Quite predictably, our Artyom is highly critical of Kadyrov’s comparisons of the non-systemic opposition to the enemies of the people. He even decided to write a little “historical essay” devoted to that question – starting with the Great French Revolution and ending with Mao’s China. He makes all possible mistakes one can expect from a rabid Russophobe and anti-Sovietist (which, all too often, means the same thing). Say, while admitting that the Committee on the National Safety executed via “Mme Guillotine” only 18,613 people, he immediately references 1935 “studies” of the American historian Donald Greer, who, somehow, managed to increase this number to 40,000. The same way he acts while talking about the “Great Terror” in the Soviet Union. He claims that in the period of 1921-1953,  3, 777, 380 people were persecuted by “political” charges (read: “they were completely innocent from our absolutely superior liberal POV”) and that 799,445 of them were executed. On the one hand – that’s kinda-sorta  progress compared to Beevor-SoLZHEnytsin’s “millions of innocents shot for nothing in the span of a few years” concept; but, still, a gross exaggeration and a shameless lie. First of all he conflates in his “persecuted” claim in the form of a number of people close to 4 million. Both those who were just charged with various political (but very real) crimes and then released, and those who were sentenced to prison time or executed. Next, for an uninformed reader a number of 799,455 looks big, scary and (because it’s uneven) legit. But it’s actually a number of death warrants issued – not the number of the actual executions carried out in the USSR for this sort of crime in the period of more than 30 years. The actual number is lower – about 680,000. Which is, kinda-sorta, less scary and also, by its mere fact of existence, proves that some people (a whopping 120,000 of them) got pardoned or successfully pleaded their cause before the ghoulish, baby-eating Stalinist government. But we don’t want any ideological ambiguity, do we? Even then, possessing basic skills of math, some primitive solar-panel calculator and access to reliable and relevant statistical data will lead any would be “demolisher of Stalinism” to rather disheartening conclusion – that bloody mustachioed vampire managed to repress for political reasons about 2.7-3% of the entire population. Boo-fricking-hoo.

But what does our dear Krechetnikov do next? Oh, that’s a real gem! Here is his main reason for opposing Kadyrov and his “attacks” on the shy and conscientious democratic opposition in Russia, whom he dares to call “the enemies of the people”:

“In fact, the term is meaningless because there is no national-superpersonality, able to want something or do not want it, to love or hate someone. There are many people who have different interests, opinions, and, accordingly, friends and enemies”.

That’s it, people! That was my own “Bingo!” moment, when I finally got it all about the real issue of this “Kadyrov’s scandal”, but most importantly, I’ve ‘groked’ the essence of the modern international so-called Liberalism and its faithful servants in Russian. Let me explain it.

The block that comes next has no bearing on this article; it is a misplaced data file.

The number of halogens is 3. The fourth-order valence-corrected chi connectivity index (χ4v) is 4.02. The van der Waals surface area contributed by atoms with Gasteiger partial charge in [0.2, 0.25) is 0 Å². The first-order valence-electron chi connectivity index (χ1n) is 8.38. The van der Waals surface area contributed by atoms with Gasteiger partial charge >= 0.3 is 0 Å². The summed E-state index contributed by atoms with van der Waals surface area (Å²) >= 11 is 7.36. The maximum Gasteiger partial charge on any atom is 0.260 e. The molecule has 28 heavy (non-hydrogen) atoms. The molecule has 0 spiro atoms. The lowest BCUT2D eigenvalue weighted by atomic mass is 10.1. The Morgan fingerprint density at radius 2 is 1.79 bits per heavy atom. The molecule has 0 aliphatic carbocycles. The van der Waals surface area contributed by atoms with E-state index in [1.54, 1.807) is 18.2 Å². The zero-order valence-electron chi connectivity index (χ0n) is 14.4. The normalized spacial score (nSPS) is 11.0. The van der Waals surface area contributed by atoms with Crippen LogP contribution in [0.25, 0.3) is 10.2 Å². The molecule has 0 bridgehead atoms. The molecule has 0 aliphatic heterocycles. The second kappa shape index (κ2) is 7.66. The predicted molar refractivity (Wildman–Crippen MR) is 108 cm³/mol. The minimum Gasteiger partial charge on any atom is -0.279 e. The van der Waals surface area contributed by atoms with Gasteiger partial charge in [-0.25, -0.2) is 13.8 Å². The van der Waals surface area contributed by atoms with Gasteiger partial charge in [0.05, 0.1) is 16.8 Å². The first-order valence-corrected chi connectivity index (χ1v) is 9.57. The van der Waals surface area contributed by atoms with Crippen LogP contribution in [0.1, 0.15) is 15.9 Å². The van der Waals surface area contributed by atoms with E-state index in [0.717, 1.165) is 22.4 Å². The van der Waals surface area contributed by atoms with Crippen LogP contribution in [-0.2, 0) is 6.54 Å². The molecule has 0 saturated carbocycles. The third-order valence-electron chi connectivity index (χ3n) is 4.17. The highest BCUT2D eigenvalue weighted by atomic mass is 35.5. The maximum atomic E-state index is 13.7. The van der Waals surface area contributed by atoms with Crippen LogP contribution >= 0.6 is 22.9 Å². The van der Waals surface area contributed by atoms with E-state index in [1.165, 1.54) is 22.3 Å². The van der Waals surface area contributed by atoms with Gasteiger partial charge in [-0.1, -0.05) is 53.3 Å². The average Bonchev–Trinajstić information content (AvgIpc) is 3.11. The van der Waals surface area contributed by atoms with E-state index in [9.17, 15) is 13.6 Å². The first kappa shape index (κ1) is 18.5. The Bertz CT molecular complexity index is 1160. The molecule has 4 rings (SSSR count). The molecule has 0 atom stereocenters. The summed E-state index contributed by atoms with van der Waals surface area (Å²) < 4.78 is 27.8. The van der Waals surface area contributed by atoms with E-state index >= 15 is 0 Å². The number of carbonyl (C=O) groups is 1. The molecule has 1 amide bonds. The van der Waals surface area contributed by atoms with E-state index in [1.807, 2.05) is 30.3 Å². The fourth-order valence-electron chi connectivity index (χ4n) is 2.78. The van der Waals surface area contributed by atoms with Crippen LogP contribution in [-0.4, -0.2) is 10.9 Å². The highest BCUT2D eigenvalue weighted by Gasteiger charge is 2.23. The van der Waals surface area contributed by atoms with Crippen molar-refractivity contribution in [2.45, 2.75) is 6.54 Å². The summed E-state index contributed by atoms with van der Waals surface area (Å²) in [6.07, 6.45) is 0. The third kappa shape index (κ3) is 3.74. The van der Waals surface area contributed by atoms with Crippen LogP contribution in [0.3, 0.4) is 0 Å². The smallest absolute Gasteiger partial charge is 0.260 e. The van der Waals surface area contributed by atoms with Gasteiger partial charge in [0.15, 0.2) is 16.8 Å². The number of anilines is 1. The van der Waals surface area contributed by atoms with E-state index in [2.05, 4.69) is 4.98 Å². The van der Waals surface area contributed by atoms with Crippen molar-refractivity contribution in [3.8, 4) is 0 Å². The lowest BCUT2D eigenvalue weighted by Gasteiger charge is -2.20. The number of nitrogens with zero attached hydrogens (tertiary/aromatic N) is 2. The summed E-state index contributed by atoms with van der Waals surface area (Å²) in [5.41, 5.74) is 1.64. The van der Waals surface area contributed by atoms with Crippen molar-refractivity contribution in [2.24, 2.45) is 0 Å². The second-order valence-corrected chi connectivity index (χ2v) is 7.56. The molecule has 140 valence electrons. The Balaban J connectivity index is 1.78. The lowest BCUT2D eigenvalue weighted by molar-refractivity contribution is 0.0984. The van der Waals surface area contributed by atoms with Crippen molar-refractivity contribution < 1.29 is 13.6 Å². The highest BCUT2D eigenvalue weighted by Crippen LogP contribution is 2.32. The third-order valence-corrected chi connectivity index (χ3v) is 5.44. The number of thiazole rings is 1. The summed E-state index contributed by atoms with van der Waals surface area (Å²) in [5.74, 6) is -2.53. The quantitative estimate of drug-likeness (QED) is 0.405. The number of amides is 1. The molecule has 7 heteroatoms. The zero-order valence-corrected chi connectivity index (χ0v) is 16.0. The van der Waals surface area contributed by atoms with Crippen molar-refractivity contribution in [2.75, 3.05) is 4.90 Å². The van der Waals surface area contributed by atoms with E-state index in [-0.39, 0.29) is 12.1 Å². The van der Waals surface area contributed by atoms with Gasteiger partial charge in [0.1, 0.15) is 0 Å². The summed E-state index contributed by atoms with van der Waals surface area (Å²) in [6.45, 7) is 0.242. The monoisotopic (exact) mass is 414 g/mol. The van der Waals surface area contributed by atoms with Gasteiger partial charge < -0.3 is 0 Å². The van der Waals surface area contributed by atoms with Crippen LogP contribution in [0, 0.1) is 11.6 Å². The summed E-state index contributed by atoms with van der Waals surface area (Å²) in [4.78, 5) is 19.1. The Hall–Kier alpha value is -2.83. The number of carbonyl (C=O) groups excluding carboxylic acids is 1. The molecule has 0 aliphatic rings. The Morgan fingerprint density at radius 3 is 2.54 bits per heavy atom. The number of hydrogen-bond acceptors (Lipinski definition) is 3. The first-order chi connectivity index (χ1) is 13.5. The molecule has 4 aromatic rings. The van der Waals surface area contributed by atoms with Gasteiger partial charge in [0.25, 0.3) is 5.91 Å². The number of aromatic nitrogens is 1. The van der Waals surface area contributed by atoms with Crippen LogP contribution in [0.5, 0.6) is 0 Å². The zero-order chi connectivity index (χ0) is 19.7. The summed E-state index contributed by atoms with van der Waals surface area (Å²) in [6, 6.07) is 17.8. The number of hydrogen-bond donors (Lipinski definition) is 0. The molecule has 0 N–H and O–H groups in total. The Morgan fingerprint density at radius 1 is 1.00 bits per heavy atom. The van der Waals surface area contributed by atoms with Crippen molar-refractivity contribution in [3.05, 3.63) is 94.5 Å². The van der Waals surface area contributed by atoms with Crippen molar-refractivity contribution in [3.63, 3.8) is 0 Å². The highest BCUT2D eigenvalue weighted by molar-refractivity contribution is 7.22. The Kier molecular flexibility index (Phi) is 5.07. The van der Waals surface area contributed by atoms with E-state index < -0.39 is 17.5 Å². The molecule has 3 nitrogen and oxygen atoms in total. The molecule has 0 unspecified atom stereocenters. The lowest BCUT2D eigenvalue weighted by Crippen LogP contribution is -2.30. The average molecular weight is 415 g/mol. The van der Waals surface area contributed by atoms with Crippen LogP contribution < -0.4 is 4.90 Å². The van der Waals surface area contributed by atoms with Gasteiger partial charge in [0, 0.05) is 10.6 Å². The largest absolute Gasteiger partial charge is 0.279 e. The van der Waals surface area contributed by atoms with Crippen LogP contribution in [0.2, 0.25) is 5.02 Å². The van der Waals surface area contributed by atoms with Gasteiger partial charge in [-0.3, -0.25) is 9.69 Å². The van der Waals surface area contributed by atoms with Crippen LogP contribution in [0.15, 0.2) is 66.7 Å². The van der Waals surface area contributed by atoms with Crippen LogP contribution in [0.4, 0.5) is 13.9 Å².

Part II

It is considered to be a mauvais ton, a taboo even to talk about ‘the people’ or the ‘working class’ in the Western Respectable Media and Academia. Big Scary No-No. Why? Well, because if you are talking about the ‘people’ then you will inevitably go Patriotism=>Nationalism=>Nazism road. And were you ever to raise a question about the ‘working class’, then, surely you will next arrive at Socialism=>Stalinism=>gulags. That’s a Well Known Fact . And no use to argue against the Free and Independent Opinion, you Commie-Nazi Freak!

What does it mean? Well, it means that any given country of the Progressive And Culturally Superior West™ is ruled by this or that iteration of a filthy rich elite brought up to power by this or that iteration of the local Bourgeoisie Revolution – with the motto “Fuck the Poor!” engraved on every single decision of this self-perpetuation oligarchy draped in the, ha-ha, republican robes. Then there is a small – but very, very noisy, so they appear larger than they actually are – strata of the “intellectuals”, high-priests in the temples of the long-dead gods of Freedom, Liberty and Equality, who fancy themselves as the one and only true keepers of the Democratic Legacy, of the Quintessence of what their particular “Nation” is all about – but screw the history and traditions if we feel the other way on Tuesday. The fact that both of these“ruling classes” comprise (combined) perhaps less than 10% of the entire population doesn’t discourage them at all in their perceived view of the world at large – naturally, with them at the top.

So, who are the rest of the people? Pfft, what a silly question! They do not exist. At all. Why are you looking so surprised at me? Didn’t the good Sir Krechentikov just say that ‘the people’ do not exist? There you go! Move along – nothing to see here. What you have for the 90% of the population instead of the “people” or even the “working class” are what good pro-democracy (and – as any idiot in the Net will tell you – pro-gay) Greeks referred as “walking and talking tools”. And tools, as we know, usually are dumb, mono-tasked and easily replaceable. By other tools, no matter what their country of origin or the reasons of becoming “tools” in the first place. Ultimately, to the “ruling classes” they are all the same.